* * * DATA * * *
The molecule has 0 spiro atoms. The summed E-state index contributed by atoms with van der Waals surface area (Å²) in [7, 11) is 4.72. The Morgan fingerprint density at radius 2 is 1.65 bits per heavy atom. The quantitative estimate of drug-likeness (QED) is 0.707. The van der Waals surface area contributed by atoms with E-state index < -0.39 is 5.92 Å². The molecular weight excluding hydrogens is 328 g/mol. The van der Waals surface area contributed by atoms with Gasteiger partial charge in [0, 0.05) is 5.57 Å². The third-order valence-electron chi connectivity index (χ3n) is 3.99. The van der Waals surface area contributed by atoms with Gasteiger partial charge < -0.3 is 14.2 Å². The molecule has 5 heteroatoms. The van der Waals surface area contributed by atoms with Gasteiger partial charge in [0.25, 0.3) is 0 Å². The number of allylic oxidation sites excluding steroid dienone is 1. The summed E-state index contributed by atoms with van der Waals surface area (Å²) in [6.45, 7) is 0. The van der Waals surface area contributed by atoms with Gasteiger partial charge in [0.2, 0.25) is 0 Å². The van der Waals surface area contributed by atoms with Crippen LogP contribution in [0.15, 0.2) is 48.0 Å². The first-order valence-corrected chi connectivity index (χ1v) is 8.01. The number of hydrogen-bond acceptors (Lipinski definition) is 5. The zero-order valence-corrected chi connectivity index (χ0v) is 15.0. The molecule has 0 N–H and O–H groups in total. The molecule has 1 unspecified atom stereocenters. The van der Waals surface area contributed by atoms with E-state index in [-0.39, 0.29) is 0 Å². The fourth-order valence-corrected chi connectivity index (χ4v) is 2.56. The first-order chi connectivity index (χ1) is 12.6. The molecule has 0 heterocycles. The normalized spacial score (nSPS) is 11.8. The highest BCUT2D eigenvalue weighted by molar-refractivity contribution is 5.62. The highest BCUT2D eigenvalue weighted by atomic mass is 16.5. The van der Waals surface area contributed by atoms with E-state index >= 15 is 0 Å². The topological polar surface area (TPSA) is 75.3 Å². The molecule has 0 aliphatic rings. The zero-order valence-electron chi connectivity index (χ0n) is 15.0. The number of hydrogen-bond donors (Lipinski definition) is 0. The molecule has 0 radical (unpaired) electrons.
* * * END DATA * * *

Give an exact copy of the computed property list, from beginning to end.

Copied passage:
The molecule has 0 spiro atoms. The summed E-state index contributed by atoms with van der Waals surface area (Å²) in [7, 11) is 4.72. The Morgan fingerprint density at radius 2 is 1.65 bits per heavy atom. The quantitative estimate of drug-likeness (QED) is 0.707. The van der Waals surface area contributed by atoms with E-state index < -0.39 is 5.92 Å². The molecular weight excluding hydrogens is 328 g/mol. The van der Waals surface area contributed by atoms with Gasteiger partial charge in [0, 0.05) is 5.57 Å². The third-order valence-electron chi connectivity index (χ3n) is 3.99. The van der Waals surface area contributed by atoms with Gasteiger partial charge < -0.3 is 14.2 Å². The molecule has 5 heteroatoms. The van der Waals surface area contributed by atoms with Gasteiger partial charge in [0.25, 0.3) is 0 Å². The number of allylic oxidation sites excluding steroid dienone is 1. The summed E-state index contributed by atoms with van der Waals surface area (Å²) in [6.45, 7) is 0. The van der Waals surface area contributed by atoms with Gasteiger partial charge in [0.2, 0.25) is 0 Å². The van der Waals surface area contributed by atoms with Crippen LogP contribution in [0.15, 0.2) is 48.0 Å². The first-order valence-corrected chi connectivity index (χ1v) is 8.01. The number of hydrogen-bond acceptors (Lipinski definition) is 5. The zero-order valence-corrected chi connectivity index (χ0v) is 15.0. The molecule has 0 N–H and O–H groups in total. The molecule has 1 unspecified atom stereocenters. The van der Waals surface area contributed by atoms with E-state index in [-0.39, 0.29) is 0 Å². The fourth-order valence-corrected chi connectivity index (χ4v) is 2.56. The first-order chi connectivity index (χ1) is 12.6. The molecule has 0 heterocycles. The normalized spacial score (nSPS) is 11.8. The highest BCUT2D eigenvalue weighted by molar-refractivity contribution is 5.62. The highest BCUT2D eigenvalue weighted by atomic mass is 16.5. The van der Waals surface area contributed by atoms with E-state index >= 15 is 0 Å². The topological polar surface area (TPSA) is 75.3 Å². The molecule has 0 aliphatic rings. The zero-order valence-electron chi connectivity index (χ0n) is 15.0. The number of hydrogen-bond donors (Lipinski definition) is 0. The molecule has 0 radical (unpaired) electrons.